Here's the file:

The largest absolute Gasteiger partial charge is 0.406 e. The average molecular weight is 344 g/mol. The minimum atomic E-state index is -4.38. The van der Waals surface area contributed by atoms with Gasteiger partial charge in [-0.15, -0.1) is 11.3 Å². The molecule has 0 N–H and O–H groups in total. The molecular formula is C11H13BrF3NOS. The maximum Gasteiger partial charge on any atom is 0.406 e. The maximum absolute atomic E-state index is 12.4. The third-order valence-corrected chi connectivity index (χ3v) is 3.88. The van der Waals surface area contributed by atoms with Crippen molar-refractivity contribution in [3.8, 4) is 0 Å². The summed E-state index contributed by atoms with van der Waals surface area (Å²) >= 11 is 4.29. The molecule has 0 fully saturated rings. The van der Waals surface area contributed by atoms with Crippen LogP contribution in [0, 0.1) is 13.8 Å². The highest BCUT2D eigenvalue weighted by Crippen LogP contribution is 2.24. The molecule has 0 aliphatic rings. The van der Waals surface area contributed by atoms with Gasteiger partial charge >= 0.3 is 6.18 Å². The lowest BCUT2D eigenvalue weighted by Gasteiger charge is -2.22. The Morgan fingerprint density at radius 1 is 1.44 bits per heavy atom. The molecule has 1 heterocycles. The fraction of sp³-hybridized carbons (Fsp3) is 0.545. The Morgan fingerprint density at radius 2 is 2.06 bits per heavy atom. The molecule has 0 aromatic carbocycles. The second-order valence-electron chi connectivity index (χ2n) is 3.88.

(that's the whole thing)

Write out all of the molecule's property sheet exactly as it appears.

The largest absolute Gasteiger partial charge is 0.406 e. The average molecular weight is 344 g/mol. The minimum atomic E-state index is -4.38. The van der Waals surface area contributed by atoms with Gasteiger partial charge in [-0.15, -0.1) is 11.3 Å². The molecule has 0 N–H and O–H groups in total. The molecular formula is C11H13BrF3NOS. The maximum Gasteiger partial charge on any atom is 0.406 e. The maximum absolute atomic E-state index is 12.4. The third-order valence-corrected chi connectivity index (χ3v) is 3.88. The van der Waals surface area contributed by atoms with Crippen molar-refractivity contribution in [3.8, 4) is 0 Å². The summed E-state index contributed by atoms with van der Waals surface area (Å²) >= 11 is 4.29. The molecule has 0 fully saturated rings. The van der Waals surface area contributed by atoms with Crippen LogP contribution in [0, 0.1) is 13.8 Å². The highest BCUT2D eigenvalue weighted by Crippen LogP contribution is 2.24. The molecule has 0 aliphatic rings. The van der Waals surface area contributed by atoms with Gasteiger partial charge >= 0.3 is 6.18 Å². The lowest BCUT2D eigenvalue weighted by Gasteiger charge is -2.22. The Morgan fingerprint density at radius 1 is 1.44 bits per heavy atom. The molecule has 1 heterocycles. The fraction of sp³-hybridized carbons (Fsp3) is 0.545. The Morgan fingerprint density at radius 2 is 2.06 bits per heavy atom. The molecule has 0 aromatic carbocycles. The second-order valence-electron chi connectivity index (χ2n) is 3.88.